I received an ARC copy from the author but that has in no way influenced my review, which I freely chose to write.
I have been following The Great Devil War, since the first novel, The Devil’s Apprentice, and loved it. I must confess I easily lose patience with series, so that’s saying something. I’m pleased to report that I enjoyed this instalment too, and I can’t wait for the 6th and last part, although I’m sure I’ll miss the characters once it’s over. One warning to people who hate cliff-hangers, this book ends in one, and it felt a bit shorter than most of the others, as if we were catching up with the characters after a long break and getting ready for the big finale, rather than telling a full story. But it is a good read nonetheless.
It has been a long while since we last heard from Philip, and when we catch up with him, he is not the same boy we met in the first novel. Readers who’ve been following the series don’t need to worry if they’ve read part four a while back, because, at the beginning of the book, Philip keeps pondering about the past and about the decisions that brought him here and that means we can easily get up to speed. Philip is unhappy and thinks he has taken the wrong decision, and of course, we all know that one needs to be careful what one wishes for, and strange things soon start happening. And then, he is back in Hell, but he soon realises that time moves at a different pace there and many things have happened since he was around. I won’t go into a lot of detail about the plot, but I can tell you that we visit Heaven again; Philip gets to spend more time with his father; there is a new character that will take your breath away (and one I’ve come across in other writers’ work as well); and a story development that I think might not come as a total surprise to readers.
There are the usual funny meetings and jokes (yes, you’d be pleased to know that politicians get a very suitable punishment), characters from the Old Testament have plenty of things to say about Jehovah and not all complimentary, and we have an opportunity to catch up our favourite characters.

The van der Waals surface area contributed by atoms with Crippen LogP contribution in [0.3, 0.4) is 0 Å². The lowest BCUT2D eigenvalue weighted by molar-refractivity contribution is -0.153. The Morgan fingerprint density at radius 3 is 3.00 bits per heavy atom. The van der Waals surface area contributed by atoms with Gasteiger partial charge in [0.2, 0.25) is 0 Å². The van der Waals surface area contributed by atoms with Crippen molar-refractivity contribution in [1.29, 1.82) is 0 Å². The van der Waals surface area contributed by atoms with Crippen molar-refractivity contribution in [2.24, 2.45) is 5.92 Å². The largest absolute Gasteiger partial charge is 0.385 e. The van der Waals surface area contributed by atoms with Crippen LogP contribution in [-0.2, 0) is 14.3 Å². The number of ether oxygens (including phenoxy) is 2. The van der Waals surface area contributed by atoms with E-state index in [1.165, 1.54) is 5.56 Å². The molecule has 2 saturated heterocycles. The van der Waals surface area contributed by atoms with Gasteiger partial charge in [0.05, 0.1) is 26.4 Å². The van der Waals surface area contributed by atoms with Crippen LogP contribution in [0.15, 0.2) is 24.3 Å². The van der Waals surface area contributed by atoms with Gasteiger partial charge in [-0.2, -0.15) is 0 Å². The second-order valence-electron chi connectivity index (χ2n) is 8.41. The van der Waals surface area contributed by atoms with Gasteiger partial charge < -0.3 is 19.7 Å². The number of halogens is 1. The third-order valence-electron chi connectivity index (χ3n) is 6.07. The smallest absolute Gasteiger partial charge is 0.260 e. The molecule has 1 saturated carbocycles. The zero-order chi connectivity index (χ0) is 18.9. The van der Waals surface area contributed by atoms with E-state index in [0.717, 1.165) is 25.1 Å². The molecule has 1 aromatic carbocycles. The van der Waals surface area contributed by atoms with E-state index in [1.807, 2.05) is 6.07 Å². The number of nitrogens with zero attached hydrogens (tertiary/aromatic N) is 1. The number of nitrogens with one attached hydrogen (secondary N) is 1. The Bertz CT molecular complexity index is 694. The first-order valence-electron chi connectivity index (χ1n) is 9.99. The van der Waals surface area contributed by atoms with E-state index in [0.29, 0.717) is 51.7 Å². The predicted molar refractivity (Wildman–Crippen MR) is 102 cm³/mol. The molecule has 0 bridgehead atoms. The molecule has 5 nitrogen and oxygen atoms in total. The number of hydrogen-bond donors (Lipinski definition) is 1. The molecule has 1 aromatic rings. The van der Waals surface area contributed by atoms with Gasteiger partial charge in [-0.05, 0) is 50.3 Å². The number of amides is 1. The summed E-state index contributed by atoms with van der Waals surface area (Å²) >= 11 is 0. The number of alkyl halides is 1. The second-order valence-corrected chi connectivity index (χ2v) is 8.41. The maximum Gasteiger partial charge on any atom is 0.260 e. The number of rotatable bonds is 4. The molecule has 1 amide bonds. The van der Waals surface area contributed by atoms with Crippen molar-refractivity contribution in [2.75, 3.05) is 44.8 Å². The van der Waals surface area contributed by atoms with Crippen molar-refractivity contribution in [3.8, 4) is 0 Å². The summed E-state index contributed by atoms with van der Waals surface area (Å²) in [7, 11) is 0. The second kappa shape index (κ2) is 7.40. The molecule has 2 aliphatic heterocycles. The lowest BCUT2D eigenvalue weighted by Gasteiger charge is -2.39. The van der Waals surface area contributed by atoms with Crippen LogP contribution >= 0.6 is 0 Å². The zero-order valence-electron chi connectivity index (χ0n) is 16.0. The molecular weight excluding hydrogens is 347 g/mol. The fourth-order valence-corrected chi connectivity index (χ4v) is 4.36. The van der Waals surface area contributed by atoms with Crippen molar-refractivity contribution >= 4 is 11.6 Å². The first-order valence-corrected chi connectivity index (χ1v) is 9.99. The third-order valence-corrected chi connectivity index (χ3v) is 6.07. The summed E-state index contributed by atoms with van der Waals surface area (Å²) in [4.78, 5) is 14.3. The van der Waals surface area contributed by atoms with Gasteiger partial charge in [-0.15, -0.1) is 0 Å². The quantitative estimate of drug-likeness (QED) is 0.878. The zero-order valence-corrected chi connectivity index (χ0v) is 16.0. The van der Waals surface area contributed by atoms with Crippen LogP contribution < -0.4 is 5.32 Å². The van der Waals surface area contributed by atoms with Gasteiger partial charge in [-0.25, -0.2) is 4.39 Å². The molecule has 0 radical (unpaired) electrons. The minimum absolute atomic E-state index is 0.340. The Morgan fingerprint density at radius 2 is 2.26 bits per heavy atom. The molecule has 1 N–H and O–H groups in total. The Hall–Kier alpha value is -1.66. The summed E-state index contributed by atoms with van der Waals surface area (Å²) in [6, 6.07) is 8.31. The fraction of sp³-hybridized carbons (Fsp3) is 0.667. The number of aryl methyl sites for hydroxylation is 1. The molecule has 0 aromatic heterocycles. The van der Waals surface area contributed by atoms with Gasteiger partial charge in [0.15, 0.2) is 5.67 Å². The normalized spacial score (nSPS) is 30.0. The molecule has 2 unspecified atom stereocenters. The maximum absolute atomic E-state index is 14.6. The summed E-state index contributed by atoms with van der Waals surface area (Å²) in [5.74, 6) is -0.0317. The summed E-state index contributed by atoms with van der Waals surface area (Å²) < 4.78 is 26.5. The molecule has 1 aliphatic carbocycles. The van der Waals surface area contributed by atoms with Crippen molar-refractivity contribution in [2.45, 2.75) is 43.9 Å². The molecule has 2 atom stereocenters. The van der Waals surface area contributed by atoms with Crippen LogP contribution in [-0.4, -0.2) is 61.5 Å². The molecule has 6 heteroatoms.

Although the book starts a bit slow, and we get a look into a Philip more bitter and angry than we are used to, he soon gets thrown into the middle of things and I enjoyed seeing him become more and more determined and independent. There is evidence of a darker side to his character that we had had glimpses of before, but he has grown into a more complex character, and like Satina and even Sam, their experiences and their age have had an impact making them more mature and responsible, although that does not mean they no longer have fun.
I enjoyed catching up with all the characters, meeting the new ones, the interaction between Lucifer and Jehova, and although I’m not a fun of cliff-hangers, I know I won’t have to wait long for the true finale, and there are big and difficult decisions coming Philip’s way.
I recommend it to lovers of fantasy, particularly that to do with angels, demons, mythology, especially those who enjoy series, and of course, to those who have been following the series. This novel is book five in the series, and they should all be read in the right order for readers to enjoy it fully. If you haven’t read the rest, I recommend that you start from the beginning and keep going, and I’m sure I’ll be back soon to tell you about book 6.